How self-healing networks help keep the digital world stable and secure
With a hybrid cloud architecture infused with AI, telecom carriers can more easily predict and preempt outages
As peoples' work patterns shifted, so did the demands on the networks we all rely on.
There may never be another March 2020, when much of the world virtually—but not digitally—came to a halt because of the COVID-19 pandemic. But that doesn’t mean that telecommunication providers needn’t be ready for similar, if smaller, shocks in the future.
In fact, disruptions of all kinds could become more prevalent and more problematic as the world becomes more dependent on the very digital networks powered by telcos and communication service providers, or CSPs.
What if the network could predict and even preempt outages and spikes in demand, to help prevent interruptions from ever occurring?
That’s precisely what many carriers are increasingly looking for as they shift to cloud-supported networks infused with AI.
“The ability of the telecom networks to handle increased loads and exponential growth like we saw with the pandemic will diminish if they don’t move into a hybrid cloud, open framework architecture,” Utpal Mangla, a vice president for IBM’s Telecom, Media and Entertainment Center of Competency, told Industrious.
Carriers were already confronting these challenges even before COVID-19. As with so many industries, the pandemic brought the need for digital transformation into stark focus.
As workers and consumers shifted their labor, recreation, communications and shopping patterns to routines that still persist, the resulting stress on telecommunications network was profound. Overnight, usage exploded in many places, as more and more people tried to squeeze into the same amount of network capacity (at least until the networks could respond by scaling up capacity rapidly).
This was an unprecedented and dramatic situation that exposed some hard truths about telecom network maintenance, namely that the current fragmented system is not positioned well to confront such an existential threat. A slowly buffering movie is one thing. A dropped sales pitch or remote wedding ceremony is another problem entirely.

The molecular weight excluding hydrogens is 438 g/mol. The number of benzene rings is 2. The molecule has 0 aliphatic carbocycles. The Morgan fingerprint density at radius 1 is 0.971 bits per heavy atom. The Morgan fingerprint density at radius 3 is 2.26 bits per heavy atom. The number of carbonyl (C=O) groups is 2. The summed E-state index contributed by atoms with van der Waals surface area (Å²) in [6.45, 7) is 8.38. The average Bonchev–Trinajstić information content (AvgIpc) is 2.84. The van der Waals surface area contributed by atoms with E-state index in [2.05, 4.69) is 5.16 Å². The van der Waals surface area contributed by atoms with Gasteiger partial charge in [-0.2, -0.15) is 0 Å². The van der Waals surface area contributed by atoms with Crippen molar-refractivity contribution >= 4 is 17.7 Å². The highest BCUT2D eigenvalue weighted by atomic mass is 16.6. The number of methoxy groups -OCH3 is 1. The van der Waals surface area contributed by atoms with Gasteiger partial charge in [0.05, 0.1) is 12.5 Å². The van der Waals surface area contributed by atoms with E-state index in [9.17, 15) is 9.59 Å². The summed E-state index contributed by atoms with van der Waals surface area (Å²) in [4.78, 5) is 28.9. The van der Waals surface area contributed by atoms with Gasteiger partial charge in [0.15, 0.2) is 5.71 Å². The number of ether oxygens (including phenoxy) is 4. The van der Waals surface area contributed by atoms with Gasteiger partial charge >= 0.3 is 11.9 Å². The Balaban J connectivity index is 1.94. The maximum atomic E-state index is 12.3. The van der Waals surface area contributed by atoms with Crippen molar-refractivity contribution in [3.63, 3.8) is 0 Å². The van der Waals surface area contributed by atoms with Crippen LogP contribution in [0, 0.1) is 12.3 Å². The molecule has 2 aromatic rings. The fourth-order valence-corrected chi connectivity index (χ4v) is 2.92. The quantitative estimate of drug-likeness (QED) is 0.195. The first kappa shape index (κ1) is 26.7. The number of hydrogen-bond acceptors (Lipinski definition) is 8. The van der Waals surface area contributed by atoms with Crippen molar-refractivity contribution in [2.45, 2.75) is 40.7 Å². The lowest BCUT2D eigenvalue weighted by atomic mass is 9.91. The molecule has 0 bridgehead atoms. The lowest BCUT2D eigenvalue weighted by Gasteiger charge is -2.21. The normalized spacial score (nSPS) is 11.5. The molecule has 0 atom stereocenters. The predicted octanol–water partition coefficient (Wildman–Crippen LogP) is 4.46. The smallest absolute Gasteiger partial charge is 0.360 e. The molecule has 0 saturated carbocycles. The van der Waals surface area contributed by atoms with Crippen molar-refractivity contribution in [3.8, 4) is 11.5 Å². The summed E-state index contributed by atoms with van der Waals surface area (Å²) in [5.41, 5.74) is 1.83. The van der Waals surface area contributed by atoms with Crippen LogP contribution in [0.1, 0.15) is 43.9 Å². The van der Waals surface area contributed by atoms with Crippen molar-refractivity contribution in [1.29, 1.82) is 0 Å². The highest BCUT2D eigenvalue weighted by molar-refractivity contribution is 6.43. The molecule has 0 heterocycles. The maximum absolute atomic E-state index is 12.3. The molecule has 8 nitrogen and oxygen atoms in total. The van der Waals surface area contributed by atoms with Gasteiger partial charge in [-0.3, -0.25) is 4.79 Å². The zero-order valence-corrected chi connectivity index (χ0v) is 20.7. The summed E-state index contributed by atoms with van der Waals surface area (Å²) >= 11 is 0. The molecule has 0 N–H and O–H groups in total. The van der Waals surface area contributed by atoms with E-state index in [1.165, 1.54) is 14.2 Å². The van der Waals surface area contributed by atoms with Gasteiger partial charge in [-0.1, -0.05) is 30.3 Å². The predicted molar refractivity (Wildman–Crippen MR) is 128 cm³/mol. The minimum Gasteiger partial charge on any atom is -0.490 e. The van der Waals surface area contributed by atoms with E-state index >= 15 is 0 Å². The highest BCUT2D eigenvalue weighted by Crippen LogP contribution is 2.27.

If people were truly going to embrace a new digital lifestyle, they had to know they could rely on the network to support them.
Self-healing, a superpower for telcos
The frequency of network failures (known in the industry as MTTF, or mean time to failure) and amount of system downtime are some of the most important factors a communications service provider uses to measure the efficacy of their network. They must be tamed to remain competitive and keep customers happy—especially the enterprise customers carriers will increasingly rely on for more of their revenues.
As many enterprises move onto the cloud from physical locations, their banking app or streaming service comes to effectively exist on—and rely on—a carrier’s network as much as any device or server users might encounter. This puts more and more responsibility on the carrier for continuous connectivity and reliability. It’s a herculean task, especially when any number of causes can lead to network problems: a failure of some kind to the configuration of the network’s capacity, or hardware issues all the way to software hiccups.
“Many carriers lack a comprehensive, integrated network platform, for various reason,” Mangla said. “As we know, the scale of the network is growing tremendously with 5G, edge, billions of IOT devices, and predicted to get into trillions over the next five years. The networks must be more agile and responsive to keep up, and AI, analytics and automation will be the means to do that.”
Networks were historically built with this kind of reliability in mind—though it’s been almost impossible to keep up with innovation, at least until now. As the technology existing on networks has evolved, it has been hard both for the physical infrastructure and its human operators and technicians to manage all the change and demands.
Furthermore, existing networks are fragmented because of many mergers and acquisitions over the years, with different lines of business that are not consolidated and operate through silos. Many are still very manual or only partially automated. While COVID-19 revealed some of these weaknesses, they will only become more glaring as the scale of networks continue to grow tremendously due to the emergence of 5G, Edge computing and the resulting billions (soon to be trillions) of IoT devices coming online.
Digital investments compensate for infrastructure
One thing a cloud-based architecture with AI ensures is that carriers can be proactive—even predictive—in their network maintenance. What Mangla calls “brutal automation” can occur, infused with analytics and AI. The network becomes so automated that it requires “zero touch” from humans and can self-heal. The benefits of this are obvious: the network can predict that a failure might happen, and it can be mitigated before it even happens.
How does the AI on a self-healing network work? Mangla describes three critical pieces: the network’s nervous system, brain and then arms and legs.
The nervous system is the analytical component, the brain is the cognitive one and automation itself is the arms and legs. Analytics is used for feeling and detecting changes in the network; the cognitive component understands network conditions and recommends best actions for resolving any issues; and the arms and legs is the automation that performs the recommended actions to solve the problem.
As the scale and complexity of networks continue to skyrocket, Mangla marvels at how it would be almost impossible without AI to help orchestrate everything. “I can’t imagine having to manage the network today and tomorrow without brutal automation,” he said.